William J. Ricca Surplus Sales

Government Surplus 1971-2018

All rights reserved, Bill Ricca
Reprinted here by The Carbine Collectors Club
with Bill's written permission

The US Navy Glove Pistol
A Defensive Weapon From WWII

Probably one of the scarcest firearms in existence is the Hand Firing Mechanism Mark 2 (MK 2), produced under a very small US Navy WWII contract. The contracting firm was R. F. Sedgley of Philadelphia. Many people are familiar with Sedgley. It was the same company that had several contracts for 1903 rifle parts for the Marine Corps and Army. The production of the MK 2 was very small. Today most that exist are in government and law enforcement reference sections. A few exist in private hands and almost every museum is lacking an example.

To gather information I have tried several internet searches; all ending in disappointment. Very little information has been found in the archives in Washington, so I have to rely on facts gathered approximately 40 years ago. My notes indicate the extensive use of the word "Device" but the term "Navy Glove Pistol" is the more commonly used term by collectors. I have also seen the terms "Fist Pistol", "Sedgley Glove Pistol", and "OSS Glove Pistol".

In the early 1970's I had the pleasure of meeting Mr. Dan Musgrave at a Maryland gun show. Dan published several hard covered "Encyclopedia" type books on Machine Guns, Sub Machine Guns, and Assault Rifles. Dan was a very knowledgeable individual from the defense industry. He worked as a consultant to the Navy and was well known in Europe. He also represented several Dutch manufacturers of ordnance materiel in their attempts to sell to the US. He had a hand in the US purchase of the golf ball sized hand grenade during the Vietnam war. Dan and I had become good friends.

Circa 1965/66 Dan attempted to find a MK 2 for sale here in the US. That was his motivation to research this information. None were available here, but after scouring Europe he managed to find an owner who was willing to part with the one in his collection. After much paperwork and several thousand dollars later Dan was able to get it imported into the United States for his friend. After hearing about his experience I asked for information about the MK2. This following is what I learned.

In the mid 1960's Dan had friends in Navy procurement do some research and they were able to provide him with limited information.

Development and Production

History had shown the loss of many Navy and Marine personnel. They were being killed by Japs that were left behind to ambush the unsuspecting servicemen. Most incidents resulted in a physical fight, usually resulting in a lost unarmed American. The MK 2 was made available to the working Seabee or Marine Engineer as an instant self defense single shot device, which was reusable. The device was designed to be attached to a work glove and accompany the serviceman while he was seated on a piece of heavy equipment like a bulldozer. However, heavy equipment operators (Seabees) were not the only ones who ended up with them. A small quantity of later production (probably .38 Special) were distributed to the Marine Corps.

Although officially marked "Mechanism", there were references calling it a "Device". Initially the pistol had several design requirements:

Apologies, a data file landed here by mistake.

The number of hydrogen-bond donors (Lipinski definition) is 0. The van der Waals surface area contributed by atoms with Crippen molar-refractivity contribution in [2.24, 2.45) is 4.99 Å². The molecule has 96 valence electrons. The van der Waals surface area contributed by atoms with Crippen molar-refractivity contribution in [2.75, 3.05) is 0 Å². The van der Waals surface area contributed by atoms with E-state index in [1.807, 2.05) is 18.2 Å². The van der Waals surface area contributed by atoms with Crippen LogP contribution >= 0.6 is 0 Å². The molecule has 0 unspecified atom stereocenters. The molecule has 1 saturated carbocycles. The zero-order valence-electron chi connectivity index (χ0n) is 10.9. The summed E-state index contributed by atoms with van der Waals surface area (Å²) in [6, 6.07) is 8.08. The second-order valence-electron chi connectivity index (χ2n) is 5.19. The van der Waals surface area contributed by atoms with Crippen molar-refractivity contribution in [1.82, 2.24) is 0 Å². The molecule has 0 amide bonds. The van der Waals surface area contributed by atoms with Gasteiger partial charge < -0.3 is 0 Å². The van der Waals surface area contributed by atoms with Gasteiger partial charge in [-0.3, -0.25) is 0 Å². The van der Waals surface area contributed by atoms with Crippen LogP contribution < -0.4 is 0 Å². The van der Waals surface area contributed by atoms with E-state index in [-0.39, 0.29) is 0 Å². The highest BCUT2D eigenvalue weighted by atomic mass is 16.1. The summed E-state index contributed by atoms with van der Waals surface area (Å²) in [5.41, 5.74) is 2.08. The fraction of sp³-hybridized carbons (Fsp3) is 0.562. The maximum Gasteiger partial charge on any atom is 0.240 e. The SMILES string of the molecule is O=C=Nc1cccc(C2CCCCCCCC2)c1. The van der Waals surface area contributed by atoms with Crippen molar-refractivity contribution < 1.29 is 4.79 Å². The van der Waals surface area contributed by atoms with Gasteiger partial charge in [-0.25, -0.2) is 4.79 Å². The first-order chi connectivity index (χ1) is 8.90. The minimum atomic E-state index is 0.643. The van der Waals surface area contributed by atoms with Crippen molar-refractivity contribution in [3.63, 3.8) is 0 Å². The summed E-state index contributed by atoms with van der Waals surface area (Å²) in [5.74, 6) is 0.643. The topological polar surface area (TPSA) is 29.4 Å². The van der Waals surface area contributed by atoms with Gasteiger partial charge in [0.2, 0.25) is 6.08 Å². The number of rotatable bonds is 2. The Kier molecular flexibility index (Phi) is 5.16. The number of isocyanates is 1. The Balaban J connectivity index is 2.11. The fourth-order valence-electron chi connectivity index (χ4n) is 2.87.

• Easily attached to a work glove
  • Re-usable and durable
  • Easily reloaded while wearing work gloves.
  • Caliber .38 S&W

There is a debate as to whether the Navy initially considered it a firearm. The pistols had no serial numbers for accountability. The two theories are:

  1. Due to its unique design and use limitations, the devices were produced knowing they would never be used in another conflict and plans were to destroy what was left.
  2. With a designation of "Firing Mechanism", the hope was to keep the existence of the devices unknown to the Japanese. Although produced by the Navy Bureau of Ordnance, a low keyed approach was used by distributing the devices under the supervision of Naval Intelligence, keeping their existence quiet. This theory may provide the "Clandestine Connection" attributed to the device over the last 60+ years.

At this point I think there is some truth to both theories. Only with more documentation will all the facts be clarified.

The deliveries from Sedgley came without work gloves. It was the responsibility of the using unit's support element to mount the devices. As the contract was nearing the end the Navy changed the requirements for the remainder. At the end R. F. Sedgley produced a very small quantity that were chambered to the larger caliber .38 Special. The time of production and delivery of the contract was sometime in 1943. Dan had no specific quantities of production, but he estimated approximately 200 were produced. It was not possible to estimate the total ratio of .38 S&W to .38 Special, but it appears the devices chambered for the larger cartridge were far fewer.

The Mechanics of the Design: A single shot reusable self defense device

Shown below, this specimen is being extracted from Sedgley's original wrapping, less cosmoline. Since seeing it many years ago void of cosmoline, I have doubts it was ever applied. I suspect the Navy wanted it put into immediate use and eliminated the need for de-greasing it upon arrival to the using unit. It was a rush project to help defend our servicemen working in the Pacific Islands.

Image missing

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Opening Sedgley's wrap shows the original shiny black finish. This device is the scarcer late model in .38 Special, some of which ended up being used by Marine Corps engineers.